Citywide wireless access promises
Internet connections in your park and on your street corner.
It may even draw big business to your city. But no one knows
if it will live up to its hype.
JUST ABOUT EVERYTHING you could ever want to buy is for sale
at Philadelphia's Ninth Street Italian Market, a sprawling, shabby
chic assemblage of shops and outdoor stalls that's been in business
for a century. Fresh linguine? Sure. Prosciutto di Parma? Lots of
it. Pigs' feet and chicken feet? Yes and yes. Lingerie? Check.
Sporting goods. Got them. Diamonds? You bet.
Perhaps if you think for a year, you could imagine something not
for sale among the market's offerings. But by then, you'll be able
to stand on Ninth Street, whip out your
Wi-Fi-enabled laptop, hop on a wireless Internet connection, and
shop for whatever the market is lacking. That's the promise of a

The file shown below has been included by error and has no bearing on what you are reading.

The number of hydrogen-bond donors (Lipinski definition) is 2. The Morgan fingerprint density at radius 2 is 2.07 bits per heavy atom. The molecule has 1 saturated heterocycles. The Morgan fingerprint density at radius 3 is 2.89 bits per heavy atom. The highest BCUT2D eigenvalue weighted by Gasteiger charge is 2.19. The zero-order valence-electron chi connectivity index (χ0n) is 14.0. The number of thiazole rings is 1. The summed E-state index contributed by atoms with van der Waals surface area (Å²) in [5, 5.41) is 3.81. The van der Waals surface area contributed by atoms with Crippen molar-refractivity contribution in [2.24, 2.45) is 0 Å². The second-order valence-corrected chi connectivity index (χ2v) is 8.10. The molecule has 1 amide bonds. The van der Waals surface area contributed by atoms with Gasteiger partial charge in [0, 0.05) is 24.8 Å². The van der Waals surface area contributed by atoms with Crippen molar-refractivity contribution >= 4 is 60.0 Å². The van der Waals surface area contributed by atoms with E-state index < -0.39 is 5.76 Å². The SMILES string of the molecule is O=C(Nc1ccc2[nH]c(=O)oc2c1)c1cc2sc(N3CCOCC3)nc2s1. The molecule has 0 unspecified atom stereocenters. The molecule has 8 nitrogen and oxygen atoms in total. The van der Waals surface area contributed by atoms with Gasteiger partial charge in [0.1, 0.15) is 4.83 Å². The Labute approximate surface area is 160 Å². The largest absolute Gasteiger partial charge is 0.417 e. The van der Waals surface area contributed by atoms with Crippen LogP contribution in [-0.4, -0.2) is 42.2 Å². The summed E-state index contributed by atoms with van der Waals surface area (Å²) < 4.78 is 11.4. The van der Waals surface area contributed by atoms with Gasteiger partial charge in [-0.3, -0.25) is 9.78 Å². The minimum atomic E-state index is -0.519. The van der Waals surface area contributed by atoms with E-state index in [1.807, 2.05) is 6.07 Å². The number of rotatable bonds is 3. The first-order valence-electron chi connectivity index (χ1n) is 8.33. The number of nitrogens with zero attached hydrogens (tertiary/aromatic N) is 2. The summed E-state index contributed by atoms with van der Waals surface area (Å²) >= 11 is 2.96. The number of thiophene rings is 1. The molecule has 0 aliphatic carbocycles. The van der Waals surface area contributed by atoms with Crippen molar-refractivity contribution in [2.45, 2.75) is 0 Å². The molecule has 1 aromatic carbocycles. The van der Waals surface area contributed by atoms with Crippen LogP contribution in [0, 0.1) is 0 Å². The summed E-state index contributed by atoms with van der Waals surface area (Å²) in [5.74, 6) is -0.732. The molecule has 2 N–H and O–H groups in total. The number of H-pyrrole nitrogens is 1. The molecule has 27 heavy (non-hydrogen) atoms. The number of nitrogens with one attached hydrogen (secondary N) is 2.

$10 million city plan to turn Philadelphia into a giant hot spot of
wireless Internet access. If the project works - and success is not
certain - Philadelphia will be the first major U.S. city to build
what is known in geek-speak as a "Wi-Fi cloud." With cities
increasingly looking to technology to one-up each other in the
battle for business, tourism, and skilled workers, it likely won't
be the last.
"Cities all over America are envious of Philadelphia's head start
on this," said Mayor John F. Street when he announced the project
last summer. "They are working feverishly to catch up."
Forgiving the mayor his enthusiasm, "envious" and "feverishly" may
be overstating it. But major cities in the U.S. and abroad are
definitely interested in their own Wi-Fi clouds. Minneapolis,
Portland, Austin, San Antonio, San Francisco, and Chicago are all
considering projects to turn their communities into hot spots.
Overseas, both Taipei and Tokyo have already okayed construction on
separate projects, spending $70 million and $12 million